In the News

Assistance Requested: Carnegie Library Theft

In an effort to aid in the recovery of materials missing as a result... read more

Groundbreaking Swedish Underground Exhibition at the Brooklyn Antiquarian Book Fair, Sept. 8-9

It’s the largest known collection of artwork and photography produced by the leading Swedish... read more

Early Details on the 42nd Boston International Antiquarian Book Fair, Nov. 16-18

Boston - The annual fall gathering for booklovers, the Boston International Antiquarian Book Fair... read more

Christie's Presents the Diann G. and Thomas A. Mann Collection of Photographic Masterworks

New York - Christie's announces the sale of An American Journey: The Diann G... read more

Dayton Literary Peace Prize Announces 2018 Finalists

Dayton, Ohio - Recognizing the power of literature to promote peace and reconciliation, the... read more

Poster Auctions International, Inc. Unveils New Poster Price Guide

New York - Poster Auctions International, Inc., has unveiled its all-new Poster Price Guide,... read more

Celebrating Frankenstein's 200th Anniversary at the Brooklyn Antiquarian Book Fair

“It’s alive, It’s alive! cried the crazed scientist, Dr. Frankenstein, looking up from his... read more

Frazetta's "Escape on Venus" Leads Heritage Auctions' Comics & Comic Art Auction

Dallas, TX - Frenetic bidding drove the final price for Frank Frazetta’s Escape on... read more

Follow us on TwitterLike us on Facebook
Auction Guide
Advertise with Us
2015 Bookseller Resource Guide
Book Arts

At Home in the Natural World

Mimpish Squinnies
Mimpish Squinnies

Rorer decided that her next book for Lone Oak Press would be based on the writings of the eccentric British garden writer, Reginald Farrer (1880-1920), whose wit and outlandish dismissals of certain plants tickled Rorer’s fancy. She chose to cull her text from Farrer’s book, The English Rock Garden, which was published in 1919. “His [Farrer’s] writing style was flamboyant and opinionated,” Rorer said. “He painted pictures of plants with words, with some of the descriptive words fabricated but making complete visual sense nonetheless. Hence, the title of my book is Mimpish Squinnies , two of Farrer’s unique descriptive words.” Here’s the passage of Farrer’s that caught Rorer’s eye: “Many of the race are very miffy or very mimpish or both…V. nivalis is another of the valueless little dirty sad-blue sqinnies.” Mimpish Squinnies was published in 2008.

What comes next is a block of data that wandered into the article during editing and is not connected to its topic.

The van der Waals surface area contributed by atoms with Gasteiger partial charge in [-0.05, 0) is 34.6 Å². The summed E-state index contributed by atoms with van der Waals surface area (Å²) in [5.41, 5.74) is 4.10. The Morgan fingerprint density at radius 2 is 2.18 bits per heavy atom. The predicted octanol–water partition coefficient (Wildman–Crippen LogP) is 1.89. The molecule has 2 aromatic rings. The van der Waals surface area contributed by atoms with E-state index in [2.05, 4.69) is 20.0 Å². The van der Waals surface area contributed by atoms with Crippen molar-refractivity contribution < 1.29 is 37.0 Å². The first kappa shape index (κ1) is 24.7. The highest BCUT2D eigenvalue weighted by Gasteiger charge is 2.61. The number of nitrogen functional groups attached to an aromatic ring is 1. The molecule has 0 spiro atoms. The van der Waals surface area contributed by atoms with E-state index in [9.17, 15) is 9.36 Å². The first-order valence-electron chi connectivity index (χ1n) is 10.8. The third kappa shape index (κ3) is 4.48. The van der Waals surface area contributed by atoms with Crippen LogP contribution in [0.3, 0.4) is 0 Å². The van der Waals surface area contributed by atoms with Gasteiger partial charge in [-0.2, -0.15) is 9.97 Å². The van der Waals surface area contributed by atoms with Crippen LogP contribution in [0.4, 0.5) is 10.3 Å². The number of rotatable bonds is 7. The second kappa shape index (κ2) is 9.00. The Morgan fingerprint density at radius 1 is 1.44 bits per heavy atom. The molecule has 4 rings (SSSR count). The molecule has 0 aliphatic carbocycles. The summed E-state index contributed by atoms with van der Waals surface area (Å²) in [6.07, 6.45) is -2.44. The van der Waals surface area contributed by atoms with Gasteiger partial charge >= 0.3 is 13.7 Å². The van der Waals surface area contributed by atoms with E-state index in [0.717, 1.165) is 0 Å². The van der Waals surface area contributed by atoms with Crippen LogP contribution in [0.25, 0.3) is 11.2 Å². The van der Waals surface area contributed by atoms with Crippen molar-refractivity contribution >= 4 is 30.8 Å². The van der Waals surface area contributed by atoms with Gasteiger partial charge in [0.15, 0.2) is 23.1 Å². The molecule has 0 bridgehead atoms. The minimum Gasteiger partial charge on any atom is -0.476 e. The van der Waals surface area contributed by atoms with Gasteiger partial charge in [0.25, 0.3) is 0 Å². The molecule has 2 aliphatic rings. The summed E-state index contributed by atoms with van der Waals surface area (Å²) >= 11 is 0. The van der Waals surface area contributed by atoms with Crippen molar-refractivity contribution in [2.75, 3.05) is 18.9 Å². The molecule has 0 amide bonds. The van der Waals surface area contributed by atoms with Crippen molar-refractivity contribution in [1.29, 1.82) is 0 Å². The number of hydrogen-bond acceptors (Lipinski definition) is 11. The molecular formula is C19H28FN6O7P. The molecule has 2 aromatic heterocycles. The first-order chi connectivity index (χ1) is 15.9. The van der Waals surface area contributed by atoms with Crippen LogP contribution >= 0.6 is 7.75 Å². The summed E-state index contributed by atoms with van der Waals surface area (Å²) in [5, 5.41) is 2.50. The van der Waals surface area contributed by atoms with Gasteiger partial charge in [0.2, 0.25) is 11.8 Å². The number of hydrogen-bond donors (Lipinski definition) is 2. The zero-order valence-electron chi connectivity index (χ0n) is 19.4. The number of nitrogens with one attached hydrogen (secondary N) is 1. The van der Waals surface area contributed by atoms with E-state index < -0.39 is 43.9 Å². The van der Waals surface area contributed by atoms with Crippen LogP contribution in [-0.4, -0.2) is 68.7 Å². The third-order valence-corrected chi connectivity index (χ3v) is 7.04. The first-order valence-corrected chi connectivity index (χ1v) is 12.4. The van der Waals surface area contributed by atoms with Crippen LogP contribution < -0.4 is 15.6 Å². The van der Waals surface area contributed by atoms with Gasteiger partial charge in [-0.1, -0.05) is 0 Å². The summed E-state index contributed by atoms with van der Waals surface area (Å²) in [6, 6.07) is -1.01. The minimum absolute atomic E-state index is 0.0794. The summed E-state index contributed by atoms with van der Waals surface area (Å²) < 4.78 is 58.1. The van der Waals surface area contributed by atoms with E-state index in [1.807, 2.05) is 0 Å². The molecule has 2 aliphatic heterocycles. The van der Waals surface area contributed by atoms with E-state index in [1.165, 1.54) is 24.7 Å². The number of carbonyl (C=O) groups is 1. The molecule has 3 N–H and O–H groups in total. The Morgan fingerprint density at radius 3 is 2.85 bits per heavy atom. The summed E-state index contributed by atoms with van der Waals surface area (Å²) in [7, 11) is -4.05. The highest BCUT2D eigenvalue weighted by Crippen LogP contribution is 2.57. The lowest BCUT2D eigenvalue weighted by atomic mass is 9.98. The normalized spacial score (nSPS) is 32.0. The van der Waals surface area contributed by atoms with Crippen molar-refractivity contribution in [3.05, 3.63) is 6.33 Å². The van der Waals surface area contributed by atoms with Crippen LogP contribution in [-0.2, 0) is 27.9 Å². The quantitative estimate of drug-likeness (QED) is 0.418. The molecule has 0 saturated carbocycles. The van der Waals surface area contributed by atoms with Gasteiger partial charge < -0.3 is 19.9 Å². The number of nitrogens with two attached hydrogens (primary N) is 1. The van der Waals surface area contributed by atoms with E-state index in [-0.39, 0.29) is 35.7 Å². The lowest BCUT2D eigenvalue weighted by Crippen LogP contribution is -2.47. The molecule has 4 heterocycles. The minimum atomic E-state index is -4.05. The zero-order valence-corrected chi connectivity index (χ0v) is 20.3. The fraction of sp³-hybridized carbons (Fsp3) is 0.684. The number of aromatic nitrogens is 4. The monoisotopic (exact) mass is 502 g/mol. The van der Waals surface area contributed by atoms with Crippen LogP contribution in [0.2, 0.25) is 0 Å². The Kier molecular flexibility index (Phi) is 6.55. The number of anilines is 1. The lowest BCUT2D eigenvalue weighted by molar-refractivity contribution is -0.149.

We now arrive at that career-altering mistake alluded to at the beginning of the article. It centers on the woodblock engravings Rorer made to illustrate the book. “Originally, I had planned to hand-color the woodblock engravings that illustrate the book,” Rorer said. “But when I tried that, I found that the watercolor bled through the paper.”